Scientists Name a New Species of Praying Mantis After Ruth Bader Ginsburg

Scientists Name a New Species of Praying Mantis After Ruth Bader Ginsburg

Supreme Court Justice Ruth Bader Ginsburg is an inspiration and icon for feminists and advocates of social justice — and now: insects. 

On Wednesday, researchers at the Cleveland Museum of Natural History announced they were naming a new species of praying mantis after the Notorious RBG, dubbing it llomantis ginsburgae

The insect is so-called for Ginsburg's "relentless fight for gender equality." 

According to CNN, the mantis' neck resembles the decorative collars she wears with her black robe.

Aptly, the llomantis ginsburgae was identified using female genitalia. 

As Sydney Brannoch, a graduate student at Case Western Reserve University, explained in a video, scientists have historically focused on only male insects when identifying praying mantises, potentially because they were easier to dissect.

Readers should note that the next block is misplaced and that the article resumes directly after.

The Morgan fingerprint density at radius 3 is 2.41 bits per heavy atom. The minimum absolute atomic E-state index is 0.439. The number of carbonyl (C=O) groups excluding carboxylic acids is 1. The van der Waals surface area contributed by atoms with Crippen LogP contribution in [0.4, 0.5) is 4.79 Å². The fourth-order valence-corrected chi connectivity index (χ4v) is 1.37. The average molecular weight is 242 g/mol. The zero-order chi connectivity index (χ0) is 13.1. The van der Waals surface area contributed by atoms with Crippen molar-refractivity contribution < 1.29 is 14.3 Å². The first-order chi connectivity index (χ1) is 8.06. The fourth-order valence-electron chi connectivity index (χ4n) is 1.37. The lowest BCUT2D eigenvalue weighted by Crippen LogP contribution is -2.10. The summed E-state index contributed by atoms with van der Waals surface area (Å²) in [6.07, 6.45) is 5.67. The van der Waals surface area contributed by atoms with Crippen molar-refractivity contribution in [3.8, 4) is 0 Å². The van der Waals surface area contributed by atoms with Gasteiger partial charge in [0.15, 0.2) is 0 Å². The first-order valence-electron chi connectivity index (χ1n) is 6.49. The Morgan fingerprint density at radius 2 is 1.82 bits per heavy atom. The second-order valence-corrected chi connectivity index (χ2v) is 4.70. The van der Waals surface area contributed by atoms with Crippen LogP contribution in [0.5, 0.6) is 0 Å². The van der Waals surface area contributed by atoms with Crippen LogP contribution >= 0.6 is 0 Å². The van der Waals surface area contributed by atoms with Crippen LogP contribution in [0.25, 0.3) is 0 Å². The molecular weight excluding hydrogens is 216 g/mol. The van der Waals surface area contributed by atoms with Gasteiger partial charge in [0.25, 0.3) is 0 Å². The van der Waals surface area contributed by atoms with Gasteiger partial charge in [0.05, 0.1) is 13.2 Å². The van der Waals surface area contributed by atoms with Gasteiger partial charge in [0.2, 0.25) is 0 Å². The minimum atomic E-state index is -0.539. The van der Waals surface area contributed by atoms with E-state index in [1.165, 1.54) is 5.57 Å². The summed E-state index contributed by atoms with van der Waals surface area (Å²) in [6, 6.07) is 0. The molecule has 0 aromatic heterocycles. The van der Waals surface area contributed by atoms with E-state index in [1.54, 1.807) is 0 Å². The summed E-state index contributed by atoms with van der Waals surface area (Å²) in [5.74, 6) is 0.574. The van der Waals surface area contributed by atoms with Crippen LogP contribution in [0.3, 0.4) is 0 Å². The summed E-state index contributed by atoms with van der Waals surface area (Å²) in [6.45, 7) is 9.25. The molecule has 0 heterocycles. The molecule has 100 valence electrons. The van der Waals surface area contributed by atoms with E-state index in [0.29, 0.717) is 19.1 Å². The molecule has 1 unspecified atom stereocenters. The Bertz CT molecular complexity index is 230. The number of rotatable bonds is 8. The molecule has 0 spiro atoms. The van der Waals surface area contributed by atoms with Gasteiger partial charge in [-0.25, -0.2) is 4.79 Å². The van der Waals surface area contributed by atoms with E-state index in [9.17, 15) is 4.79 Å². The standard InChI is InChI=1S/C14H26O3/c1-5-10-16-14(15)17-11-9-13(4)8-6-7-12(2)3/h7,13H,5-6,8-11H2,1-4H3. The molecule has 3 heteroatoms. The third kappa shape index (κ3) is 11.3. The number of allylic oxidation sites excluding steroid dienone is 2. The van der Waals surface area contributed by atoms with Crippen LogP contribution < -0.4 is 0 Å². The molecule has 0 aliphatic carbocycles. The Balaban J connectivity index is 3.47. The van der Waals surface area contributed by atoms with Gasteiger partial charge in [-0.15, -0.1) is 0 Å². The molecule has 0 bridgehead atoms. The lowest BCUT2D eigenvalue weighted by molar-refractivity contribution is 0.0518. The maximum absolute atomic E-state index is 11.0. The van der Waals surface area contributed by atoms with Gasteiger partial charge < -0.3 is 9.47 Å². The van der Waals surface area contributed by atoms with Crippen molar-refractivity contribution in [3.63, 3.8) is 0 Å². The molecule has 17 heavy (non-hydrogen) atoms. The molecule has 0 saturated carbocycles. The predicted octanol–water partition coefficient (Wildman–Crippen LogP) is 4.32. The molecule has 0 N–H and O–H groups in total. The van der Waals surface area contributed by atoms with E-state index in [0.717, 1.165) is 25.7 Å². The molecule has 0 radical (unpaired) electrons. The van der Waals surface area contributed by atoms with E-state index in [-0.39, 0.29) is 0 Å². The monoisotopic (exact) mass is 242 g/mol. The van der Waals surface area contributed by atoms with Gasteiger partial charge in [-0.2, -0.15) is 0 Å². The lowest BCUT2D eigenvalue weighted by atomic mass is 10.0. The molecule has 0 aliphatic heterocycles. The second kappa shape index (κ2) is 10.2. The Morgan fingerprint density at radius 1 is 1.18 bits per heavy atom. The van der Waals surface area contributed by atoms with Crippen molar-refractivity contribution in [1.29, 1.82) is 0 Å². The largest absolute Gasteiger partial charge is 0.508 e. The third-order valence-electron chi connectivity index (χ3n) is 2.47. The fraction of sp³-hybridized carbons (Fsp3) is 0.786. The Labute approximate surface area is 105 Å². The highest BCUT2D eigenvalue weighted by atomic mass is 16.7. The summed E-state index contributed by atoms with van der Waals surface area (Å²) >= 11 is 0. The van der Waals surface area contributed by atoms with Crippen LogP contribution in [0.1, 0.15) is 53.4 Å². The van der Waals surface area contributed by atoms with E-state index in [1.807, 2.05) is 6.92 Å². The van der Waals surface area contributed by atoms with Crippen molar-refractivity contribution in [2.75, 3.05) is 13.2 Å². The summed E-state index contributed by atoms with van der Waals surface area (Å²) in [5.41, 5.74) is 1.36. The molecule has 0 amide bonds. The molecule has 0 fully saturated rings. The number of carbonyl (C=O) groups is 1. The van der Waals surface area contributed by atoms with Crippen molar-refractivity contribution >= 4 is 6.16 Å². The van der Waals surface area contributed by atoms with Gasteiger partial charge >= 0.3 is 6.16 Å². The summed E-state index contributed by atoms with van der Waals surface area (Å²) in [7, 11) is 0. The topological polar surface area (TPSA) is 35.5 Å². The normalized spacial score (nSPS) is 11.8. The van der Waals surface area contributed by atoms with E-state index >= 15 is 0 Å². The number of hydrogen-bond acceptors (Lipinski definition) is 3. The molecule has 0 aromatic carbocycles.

"Because this research was successful, we're hoping other scientists will develop and use this character system," said Brannoch. "The development of this taxonomic character system is an example of feminist biology."

Read more: Justice Antonin Scalia and Ruth Bader Ginsberg Had an Awesome, Unlikely Friendship